A century of stories of lives lived in a found family Bible
A lost, or rather found, Bible started a poignant journey of imaginings, history and heroism. Very large and very old, the Family Bible was filled with personal notes, letters, drawings, photographs and snapshots of lives lived and died. It was discovered in a house-clearance and passed on to Revd Karsten Wedgewood, based in Pendeen, who made an appeal in the parish newsletter to reunite the Bible with family members.
This piqued the interest of Kelly Rowe, the Diocesan Head of Communications, and Revd Barbara Prowse, a retired vicar living in the parish. And so began the quest to reunite the this precious family heirloom with the descendants of John and Mary Stevens who, according to a receipt tucked away in its pages, bought the Bible in 1902 for two pounds and two shillings.
Quest to reunite the family with their Bible
John Stevens was born in Botallack, St Just, in 1871. Mary (neé Richards Thomas) was also from St Just; born in 1874, christened and married to John there in 1898. They had three children, John, known as Jack, Maud and Mary. The two oldest were born in Carn Bosavern, a hamlet of only a handful of houses, one of which Barbara not only lives in today, but whose garden runs adjacent to the house where the children were born. “That was enough for me,” says Barbara. “I knew I had to pursue this and find the family!”
A postcard from WWI
The Bible held a faded Field Service Postcard, sent during WWI to John Stevens, dated June 1916, confirming only that the sender was “quite well” and that a letter would follow. The official postcard stated in no uncertain terms that if any additional information was included, the card would be destroyed. The signature is too faded to read but who was the sender? Very possibly it would have been John’s only son, Jack, who would have been just 16 years old at the time.
Jack survived the war and, with sister Maud, remained in Cornwall. The third child, Mary Elizabeth, spread her wings and emigrated to America to marry Sydney Branwell. Notes and cuttings suggested they met in Cornwall but that Sydney wanted to make a new life in America. Mary followed and, as a New York newspaper cutting proclaimed, they were married as soon as she stepped off the ship in 1925.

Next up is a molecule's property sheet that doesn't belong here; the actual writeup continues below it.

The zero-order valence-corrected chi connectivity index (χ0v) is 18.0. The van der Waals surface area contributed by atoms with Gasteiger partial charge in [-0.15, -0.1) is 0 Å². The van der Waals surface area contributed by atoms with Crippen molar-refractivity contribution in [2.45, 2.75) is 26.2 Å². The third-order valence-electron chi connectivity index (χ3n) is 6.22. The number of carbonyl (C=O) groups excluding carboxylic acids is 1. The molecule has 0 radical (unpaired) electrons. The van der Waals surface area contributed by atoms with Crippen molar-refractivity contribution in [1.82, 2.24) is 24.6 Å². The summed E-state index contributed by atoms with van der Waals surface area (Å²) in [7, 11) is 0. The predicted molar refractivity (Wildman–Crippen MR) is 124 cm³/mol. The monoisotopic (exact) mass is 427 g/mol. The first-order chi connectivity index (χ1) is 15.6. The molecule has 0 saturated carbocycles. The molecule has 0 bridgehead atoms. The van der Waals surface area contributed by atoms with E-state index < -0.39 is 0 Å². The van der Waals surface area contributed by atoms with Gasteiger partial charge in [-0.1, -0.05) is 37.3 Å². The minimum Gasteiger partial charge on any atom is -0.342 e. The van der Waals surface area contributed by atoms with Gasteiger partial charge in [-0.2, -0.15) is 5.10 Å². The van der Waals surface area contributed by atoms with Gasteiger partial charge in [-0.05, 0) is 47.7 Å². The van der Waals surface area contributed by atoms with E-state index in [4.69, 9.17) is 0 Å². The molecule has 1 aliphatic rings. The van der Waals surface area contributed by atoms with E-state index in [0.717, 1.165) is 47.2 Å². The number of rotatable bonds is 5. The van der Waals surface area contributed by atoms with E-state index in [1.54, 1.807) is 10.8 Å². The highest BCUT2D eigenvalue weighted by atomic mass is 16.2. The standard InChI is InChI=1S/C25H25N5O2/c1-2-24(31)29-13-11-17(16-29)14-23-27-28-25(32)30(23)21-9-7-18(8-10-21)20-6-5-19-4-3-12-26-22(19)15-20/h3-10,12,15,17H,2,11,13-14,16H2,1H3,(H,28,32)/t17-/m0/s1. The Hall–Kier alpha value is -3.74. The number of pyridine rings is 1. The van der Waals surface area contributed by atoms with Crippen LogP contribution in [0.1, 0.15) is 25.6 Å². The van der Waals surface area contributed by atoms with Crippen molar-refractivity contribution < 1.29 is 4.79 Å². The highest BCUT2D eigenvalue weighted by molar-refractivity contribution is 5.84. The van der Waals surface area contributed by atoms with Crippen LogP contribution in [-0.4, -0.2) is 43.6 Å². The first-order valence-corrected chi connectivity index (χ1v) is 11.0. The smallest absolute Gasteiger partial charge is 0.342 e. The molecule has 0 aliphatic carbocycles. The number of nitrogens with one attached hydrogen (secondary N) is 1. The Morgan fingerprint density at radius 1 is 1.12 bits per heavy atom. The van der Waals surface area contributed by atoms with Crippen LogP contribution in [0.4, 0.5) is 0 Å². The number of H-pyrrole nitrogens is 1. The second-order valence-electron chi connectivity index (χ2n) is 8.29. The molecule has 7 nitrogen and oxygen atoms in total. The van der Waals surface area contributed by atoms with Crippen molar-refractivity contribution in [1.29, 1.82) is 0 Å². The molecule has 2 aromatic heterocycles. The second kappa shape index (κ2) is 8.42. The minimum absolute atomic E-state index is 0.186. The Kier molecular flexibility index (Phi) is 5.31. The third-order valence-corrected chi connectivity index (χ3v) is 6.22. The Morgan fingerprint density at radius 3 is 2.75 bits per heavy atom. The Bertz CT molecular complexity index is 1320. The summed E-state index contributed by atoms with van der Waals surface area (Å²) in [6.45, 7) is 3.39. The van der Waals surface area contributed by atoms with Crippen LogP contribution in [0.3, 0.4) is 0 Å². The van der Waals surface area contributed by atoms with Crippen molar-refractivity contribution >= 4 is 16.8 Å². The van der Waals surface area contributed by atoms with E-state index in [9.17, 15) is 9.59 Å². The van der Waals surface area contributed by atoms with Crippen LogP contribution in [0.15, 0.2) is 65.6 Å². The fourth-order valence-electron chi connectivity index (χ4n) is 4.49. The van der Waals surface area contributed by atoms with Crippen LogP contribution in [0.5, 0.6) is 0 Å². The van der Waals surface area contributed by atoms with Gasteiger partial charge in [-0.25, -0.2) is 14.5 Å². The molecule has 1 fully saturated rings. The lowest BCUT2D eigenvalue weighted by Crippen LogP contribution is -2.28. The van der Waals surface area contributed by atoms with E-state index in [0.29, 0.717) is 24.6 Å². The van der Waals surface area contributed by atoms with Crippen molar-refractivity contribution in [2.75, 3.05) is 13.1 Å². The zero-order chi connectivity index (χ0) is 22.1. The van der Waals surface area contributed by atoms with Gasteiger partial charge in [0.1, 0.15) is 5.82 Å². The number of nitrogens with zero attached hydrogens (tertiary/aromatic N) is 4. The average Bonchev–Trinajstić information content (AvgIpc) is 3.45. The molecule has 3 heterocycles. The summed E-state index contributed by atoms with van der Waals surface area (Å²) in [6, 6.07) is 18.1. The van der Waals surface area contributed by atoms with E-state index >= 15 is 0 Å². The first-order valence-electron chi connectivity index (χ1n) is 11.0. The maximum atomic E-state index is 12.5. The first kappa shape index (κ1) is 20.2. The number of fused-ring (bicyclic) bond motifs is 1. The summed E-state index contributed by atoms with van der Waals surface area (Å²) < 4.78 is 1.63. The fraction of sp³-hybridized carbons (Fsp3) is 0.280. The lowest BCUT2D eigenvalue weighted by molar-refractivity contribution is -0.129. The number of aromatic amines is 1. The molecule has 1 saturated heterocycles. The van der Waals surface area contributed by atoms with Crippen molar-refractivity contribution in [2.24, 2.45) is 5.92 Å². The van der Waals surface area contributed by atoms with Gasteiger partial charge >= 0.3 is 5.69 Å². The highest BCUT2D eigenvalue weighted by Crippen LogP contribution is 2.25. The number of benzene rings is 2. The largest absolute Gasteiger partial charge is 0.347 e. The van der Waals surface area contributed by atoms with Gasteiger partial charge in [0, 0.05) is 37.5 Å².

Family news that takes months to travel
A letter in the Bible from Mary Elizabeth to her parents told the sad tale of the sudden death of a relative. It’s hard to imagine in these days of instant communication that news of a major event would take weeks to travel, or how it would feel to open the post and discover someone you loved had died. Mary mentioned their two children, Evelyn and baby Jack, a significant name as was discovered later.
By looking at old shipping records, Barbara discovered the family returned and it appears the Branwell children settled in St Just, Cornwall, where they grew up to meet and marry their partners and have children of their own. Evelyn married Theodore Taylor having one son, Jerome, then later, after the death of Theodore, married Jimmy Taylor having two more children, Mandy and Stephen. Jack married Laura Alice Gray, known as Alice, and they had two children Christopher and Linda.
A thank you from the front and an early poppy appeal
Treasures in the Family Bible included a ‘Signal Wish from the School Children of the Empire.’ It was presented to the young Mary Stevens as a thank you for sending gifts to the soldiers on the frontline during WWI. There was also a very early poppy appeal, making it known that 38 million poppies had been made by ‘the 276 badly disabled ex-servicemen’ helping to raise over £2million since 1921 to ‘help ex-servicemen and their families in any of the troubles that come upon them.’